On strike

So the bus drivers in Ottawa went on strike the other day, in the middle of a snowstorm that dumped 25 cms on Ottawa.

The last bus driver strike happened in December, 1996. I was a poor student then, studying at Carleton University, but living next to Algonquin College. As I was still relatively new to the city, I didn’t feel comfortable hitchhiking, so I walked to school.

But I remember the bus drivers getting support back then.

Not this time. This time around, the city is coming off as the good guys. I’m not sure if it’s because of the economy being so bad and the bus drivers asking for a 10% raise, or because more people are inconvenienced. But it doesn’t seem as if the drivers are getting any support.

Striking during a snowstorm might have been a bad idea. Picketing in front of city hall and creating traffic snarls downtown wasn’t a good idea. Having Andre Cornellier, the union president, talk to the media and basically say he doesn’t care about the public is probably the worst idea in the history of negotiating.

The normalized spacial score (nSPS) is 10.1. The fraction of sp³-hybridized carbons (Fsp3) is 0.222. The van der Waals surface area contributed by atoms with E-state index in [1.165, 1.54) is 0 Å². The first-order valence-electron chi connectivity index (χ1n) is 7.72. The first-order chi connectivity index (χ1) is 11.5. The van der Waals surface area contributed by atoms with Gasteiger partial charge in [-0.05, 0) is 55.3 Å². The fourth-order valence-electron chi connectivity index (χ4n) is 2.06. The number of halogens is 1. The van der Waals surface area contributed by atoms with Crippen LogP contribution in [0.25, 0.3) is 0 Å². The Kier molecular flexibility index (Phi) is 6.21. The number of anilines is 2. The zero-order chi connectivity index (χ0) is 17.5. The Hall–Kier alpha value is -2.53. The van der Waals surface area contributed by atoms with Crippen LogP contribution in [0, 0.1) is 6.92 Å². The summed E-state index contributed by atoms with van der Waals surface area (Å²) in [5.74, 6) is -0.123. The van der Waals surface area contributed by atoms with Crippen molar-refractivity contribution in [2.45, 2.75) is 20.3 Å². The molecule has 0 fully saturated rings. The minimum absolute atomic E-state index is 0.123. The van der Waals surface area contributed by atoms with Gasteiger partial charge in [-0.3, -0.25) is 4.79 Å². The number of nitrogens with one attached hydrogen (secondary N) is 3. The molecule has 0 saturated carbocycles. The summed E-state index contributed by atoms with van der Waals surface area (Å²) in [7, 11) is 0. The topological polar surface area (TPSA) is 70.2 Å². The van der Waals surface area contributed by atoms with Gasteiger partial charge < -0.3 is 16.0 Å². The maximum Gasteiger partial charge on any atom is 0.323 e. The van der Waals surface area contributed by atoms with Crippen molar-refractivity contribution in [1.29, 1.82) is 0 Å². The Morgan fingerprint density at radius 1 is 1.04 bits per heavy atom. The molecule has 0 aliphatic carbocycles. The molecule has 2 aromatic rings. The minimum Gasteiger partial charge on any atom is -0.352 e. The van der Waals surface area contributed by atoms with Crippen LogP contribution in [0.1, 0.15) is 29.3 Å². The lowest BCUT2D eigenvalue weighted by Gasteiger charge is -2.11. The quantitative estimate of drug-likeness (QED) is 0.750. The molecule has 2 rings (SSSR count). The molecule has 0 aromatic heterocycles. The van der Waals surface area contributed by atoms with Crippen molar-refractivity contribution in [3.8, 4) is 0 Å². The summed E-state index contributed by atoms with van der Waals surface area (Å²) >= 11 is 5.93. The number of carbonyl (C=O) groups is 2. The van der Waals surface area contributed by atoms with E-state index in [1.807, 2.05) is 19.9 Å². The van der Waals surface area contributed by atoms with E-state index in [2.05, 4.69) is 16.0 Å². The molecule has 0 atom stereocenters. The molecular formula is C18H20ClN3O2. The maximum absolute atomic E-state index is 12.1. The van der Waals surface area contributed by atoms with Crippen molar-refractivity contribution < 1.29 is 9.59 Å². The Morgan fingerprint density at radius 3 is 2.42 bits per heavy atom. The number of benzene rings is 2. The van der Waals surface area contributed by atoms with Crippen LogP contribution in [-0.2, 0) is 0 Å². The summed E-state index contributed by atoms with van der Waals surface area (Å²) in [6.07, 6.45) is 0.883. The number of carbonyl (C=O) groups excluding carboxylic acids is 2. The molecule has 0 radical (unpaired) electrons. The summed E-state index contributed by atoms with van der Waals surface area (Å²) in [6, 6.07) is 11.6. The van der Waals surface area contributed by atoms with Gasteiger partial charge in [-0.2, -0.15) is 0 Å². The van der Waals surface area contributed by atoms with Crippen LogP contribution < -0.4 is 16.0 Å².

Now he won’t talk to the media because he thinks the media won’t listen to him. Yet he won’t explain himself.

This is kind of reminding me of the NHL lockout a few years back. The players had their demands, because they wanted more money. But most of the public backed the owners. And when the lockout was over, NHLPA president Bob Goodenow. He was forced to step down two weeks after the lockout ended because of how badly he mismanaged everything.

I can see the same thing happening here. The people support the city, the city holds firm, the strikers settle for less than what they asked, and, if they’re smart, asking their union president to step down.


1 Comment

Filed under News

One response to “On strike

  1. blair

    If Andre won’t speak to the media, perhaps journalists should find another spokesperson — maybe a bus driver or the head of the national ATU union. (I know these suggestions seem ridiculous on the surface).
    I question the logic of ignoring the media and by extension the public by refusing to talk to journalists — I realize Mr. Cornellier must act on the behalf of his workers, but he should also realize this strike is having a profound effect on the citizens of Ottawa.

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